CancerAssist raises funds for disadvantaged patients

The nurses at Cancercare who strive to make a difference in cancer patients’ lives through the CancerAssist initiative. From left are Millicent Pharaoh, Lydia van Eyk and Kathy Killeen.                                                 Photo: KAILIN DANIELS
The nurses at Cancercare who strive to make a difference in cancer patients’ lives through the CancerAssist initiative. From left are Millicent Pharaoh, Lydia van Eyk and Kathy Killeen. Photo: KAILIN DANIELS

A NUMBER of disadvantaged cancer patients in the Nelson Mandela Metro and surrounding areas, are struggling financially to fight the battle for survival.

The Cancercare Oncology unit in Langenhoven Drive is striving to better the livelihood of each of these patients by providing care, counselling and now, financial support as well.

To financially assist these patients, CancerAssist is hosting a high tea event on October 20 to raise funds for patients.

For many of these patients, a cancer diagnosis does not only cause significant physical, emotional and psychological trauma, but can also result in huge financial burdens.

Lydia van Eyk, who has worked as a chemo nurse at Cancercare for over 20 years, was diagnosed with breast cancer in March 2016 and had to face a double mastectomy.

“I went for a check-up in 2015, as it was compulsory for all staff members. They found a lump in my right breast and when I went for a mammogram, they said that it is nothing to be concerned about. In 2016, the lump was still there and I went for a mammogram again.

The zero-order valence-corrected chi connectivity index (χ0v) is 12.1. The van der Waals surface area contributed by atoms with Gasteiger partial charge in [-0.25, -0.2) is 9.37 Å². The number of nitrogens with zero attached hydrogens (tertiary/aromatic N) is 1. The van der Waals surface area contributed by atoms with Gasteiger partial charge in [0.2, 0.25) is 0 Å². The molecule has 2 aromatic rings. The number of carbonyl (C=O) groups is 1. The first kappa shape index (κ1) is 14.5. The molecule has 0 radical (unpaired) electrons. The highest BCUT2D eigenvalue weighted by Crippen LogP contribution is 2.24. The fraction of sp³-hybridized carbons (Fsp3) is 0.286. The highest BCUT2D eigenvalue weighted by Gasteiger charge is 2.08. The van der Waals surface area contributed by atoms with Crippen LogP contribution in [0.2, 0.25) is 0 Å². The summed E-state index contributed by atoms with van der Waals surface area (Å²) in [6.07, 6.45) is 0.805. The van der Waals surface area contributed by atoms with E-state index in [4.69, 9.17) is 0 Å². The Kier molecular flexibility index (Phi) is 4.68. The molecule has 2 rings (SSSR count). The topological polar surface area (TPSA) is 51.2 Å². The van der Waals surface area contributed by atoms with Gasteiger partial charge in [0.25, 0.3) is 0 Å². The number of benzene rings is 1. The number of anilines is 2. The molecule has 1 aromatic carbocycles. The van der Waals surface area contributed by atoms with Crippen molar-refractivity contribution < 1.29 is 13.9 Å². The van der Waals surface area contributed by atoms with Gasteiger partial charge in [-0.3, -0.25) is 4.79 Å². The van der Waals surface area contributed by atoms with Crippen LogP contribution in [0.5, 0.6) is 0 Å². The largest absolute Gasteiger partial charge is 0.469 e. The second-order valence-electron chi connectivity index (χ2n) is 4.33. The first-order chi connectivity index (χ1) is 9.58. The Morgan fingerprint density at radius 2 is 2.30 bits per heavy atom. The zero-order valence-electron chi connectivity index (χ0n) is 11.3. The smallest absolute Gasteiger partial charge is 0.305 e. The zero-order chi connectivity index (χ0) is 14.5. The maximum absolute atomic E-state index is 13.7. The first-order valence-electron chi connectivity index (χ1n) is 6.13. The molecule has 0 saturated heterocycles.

“I was then diagnosed with breast cancer. As a chemo nurse, I wanted a double mastectomy. I just had that feeling,” Van Eyk said.

While in hospital she realised how fortunate she is to be alive with access to the best medical care and a medical aid fund to carry the expenses of her treatment.

“I had four surgeries for the double mastectomy in March. I pulled myself together knowingly that I was not the first woman diagnosed with breast cancer.

“There are other people with worse cases.”

She decided to become involved with the plight of cancer patients who struggle financially and the Veronica Minnie Cancer Support Trust, now known as CancerAsssit, came to mind.

Although most of the patients of the Cancercare Oncology Unit have medical aids, the financial situation of many of them has changed considerably over the past few years.

More and more patients lack the funds for the most basic necessities – a cancer process requires unplanned expenses not covered by the medical aids.

“Most of the patients in the chemo room have empty stomachs and some are forced to cancel appointments as they do not have the fees for transport. Many patients cannot afford even basic pain medication, as their medical aid benefits have been depleted.”

Cancercare started CancerAssist to assist patients in financial need, initially due to a bequest by one of their patients.

In March 2017, Lydia decided to make teddy bear broaches, each with a little heart on its chest – the colour of each heart represents a specific cancer.

“While I was in the hospital, a friend gave me a teddy bear to hug whenever I felt down. That sparked the Care Bear initiative.”

The bears are sold at R10 each and the proceeds go to CancerAssist.

Income generated from Care Bear sales have now reached R60 000 since March 2017.

Patients are referred to their unit social workers who ensure that assistance is only given to those in real financial need.

The objective is to assist them during their treatment process. Where possible, patients are referred to community resources for a more sustainable service.

“I cannot take all the credit for this initiative.

“I have a wonderful team who work with me to make this possible. I won’t be able to do it without Milly and Kathy, also chemo nurses at Cancercare. We want to continue helping those in need.”

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